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February 13, 2015

Interesting Then and Now Photos of Dresden 70 Years Ago, After the Firebombing

In the last months of World War II, Allied bombers from the British Royal Air Force and the United States Army Air Force conducted several major bombing raids on the eastern German city of Dresden. Beginning on the night of February 13, 1945, more than 1,200 heavy bombers dropped nearly 4,000 tons of high-explosive and incendiary bombs on the city in four successive raids. An estimated 25,000 people were killed in the bombings and the firestorm that raged afterward. More than 75,000 dwellings were destroyed, along with unique monuments of Baroque architecture in the historic city center.

On the 70th anniversary of the devastating raids, Getty Images' photographer Sean Gallup has revisited the sites of historic photographs of Dresden and digitally merged them with present day scenes.


A statue on the tower of City Hall looking down at the ruins of the city centre (Richard Peter senior, Archive Photos) and the same scene on 12 February 2015.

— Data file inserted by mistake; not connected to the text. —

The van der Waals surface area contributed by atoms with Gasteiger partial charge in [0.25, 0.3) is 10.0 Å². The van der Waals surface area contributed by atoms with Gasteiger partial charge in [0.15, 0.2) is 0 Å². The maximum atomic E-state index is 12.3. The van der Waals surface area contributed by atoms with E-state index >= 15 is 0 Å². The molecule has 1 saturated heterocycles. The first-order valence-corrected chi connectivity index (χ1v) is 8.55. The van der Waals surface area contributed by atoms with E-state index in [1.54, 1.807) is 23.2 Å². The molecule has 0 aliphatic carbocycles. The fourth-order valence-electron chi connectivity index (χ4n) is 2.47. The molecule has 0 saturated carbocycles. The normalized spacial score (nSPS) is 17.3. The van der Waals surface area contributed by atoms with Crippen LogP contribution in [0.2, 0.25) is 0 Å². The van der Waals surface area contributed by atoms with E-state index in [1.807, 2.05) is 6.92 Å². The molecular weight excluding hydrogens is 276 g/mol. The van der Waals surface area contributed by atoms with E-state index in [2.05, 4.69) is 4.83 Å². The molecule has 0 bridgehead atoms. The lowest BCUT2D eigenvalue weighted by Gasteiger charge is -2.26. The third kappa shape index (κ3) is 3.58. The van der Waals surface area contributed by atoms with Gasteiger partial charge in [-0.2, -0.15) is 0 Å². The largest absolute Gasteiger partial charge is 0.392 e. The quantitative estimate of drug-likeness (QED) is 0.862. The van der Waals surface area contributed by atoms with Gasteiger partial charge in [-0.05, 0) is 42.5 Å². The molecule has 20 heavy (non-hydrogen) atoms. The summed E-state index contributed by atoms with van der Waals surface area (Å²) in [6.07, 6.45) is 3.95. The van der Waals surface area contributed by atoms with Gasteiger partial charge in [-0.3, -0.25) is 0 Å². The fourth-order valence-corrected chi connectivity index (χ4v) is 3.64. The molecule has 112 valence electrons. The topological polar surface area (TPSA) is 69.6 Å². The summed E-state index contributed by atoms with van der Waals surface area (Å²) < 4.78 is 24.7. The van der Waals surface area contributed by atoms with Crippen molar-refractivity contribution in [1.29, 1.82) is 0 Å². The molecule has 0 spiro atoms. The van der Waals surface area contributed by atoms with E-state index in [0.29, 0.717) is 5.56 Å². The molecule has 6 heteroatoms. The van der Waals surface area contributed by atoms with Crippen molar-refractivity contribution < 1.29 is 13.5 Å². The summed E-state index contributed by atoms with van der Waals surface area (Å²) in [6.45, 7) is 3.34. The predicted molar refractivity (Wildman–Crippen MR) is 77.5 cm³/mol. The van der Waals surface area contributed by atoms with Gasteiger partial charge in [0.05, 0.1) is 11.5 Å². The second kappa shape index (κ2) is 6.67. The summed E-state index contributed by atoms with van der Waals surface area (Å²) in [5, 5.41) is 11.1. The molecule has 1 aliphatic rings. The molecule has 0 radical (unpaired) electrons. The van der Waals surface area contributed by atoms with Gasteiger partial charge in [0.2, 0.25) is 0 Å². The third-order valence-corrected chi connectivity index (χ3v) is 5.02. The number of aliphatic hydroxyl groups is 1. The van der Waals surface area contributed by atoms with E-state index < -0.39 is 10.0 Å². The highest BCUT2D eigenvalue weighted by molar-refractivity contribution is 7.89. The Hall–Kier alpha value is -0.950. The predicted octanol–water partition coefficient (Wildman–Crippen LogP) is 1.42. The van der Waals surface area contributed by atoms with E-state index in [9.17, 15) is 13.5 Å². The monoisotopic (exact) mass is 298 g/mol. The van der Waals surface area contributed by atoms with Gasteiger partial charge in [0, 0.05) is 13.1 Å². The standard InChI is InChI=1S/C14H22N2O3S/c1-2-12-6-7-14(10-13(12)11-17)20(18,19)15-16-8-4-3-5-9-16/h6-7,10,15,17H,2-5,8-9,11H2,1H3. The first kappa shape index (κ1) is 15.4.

Moritzstrasse and the Juedenhof palace in 1946 (Fred Ramage, Keystone) and the same area on 7 February 2015.

The ruins at Theaterplatz square in 1946 (Fred Ramage, Keystone) and the square today, including the Catholic Hofkirche church (C) and Residenzschloss Dresden palace (R), on 7 February 2015.

The ruins of the Frauenkirche church and the empty pedestal for a statue of Martin Luther in 1946 (William Vandevert, The LIFE Picture Collection) and the reconstructed church and statue on 22 January 2015.

The ruins of the city centre, including Prager Strasse (The Evening Standard) and the same view on 7 February 2015.

Women in 1946 carrying bricks outside the Martin Luther church (Fred Ramage, Keystone) and the same area on 12 February 2015.

The ruins of buildings around Neumarkt square and a fountain with a statue in 1946 (William Vandevert, The LIFE Picture Collection) and the same scene on 22 January 2015.

From left, propaganda director Heinz Grunewald, Dresden mayor Walter Weidauer and town architect Dr C Herbert in March 1946 outside City Hall (Fred Ramage/Hulton Archive) and the same setting on 12 February 2015.

A portion of the Zwinger art museum in 1946 (William Vandevert, The LIFE Picture Collection) and on 12 February 2015.




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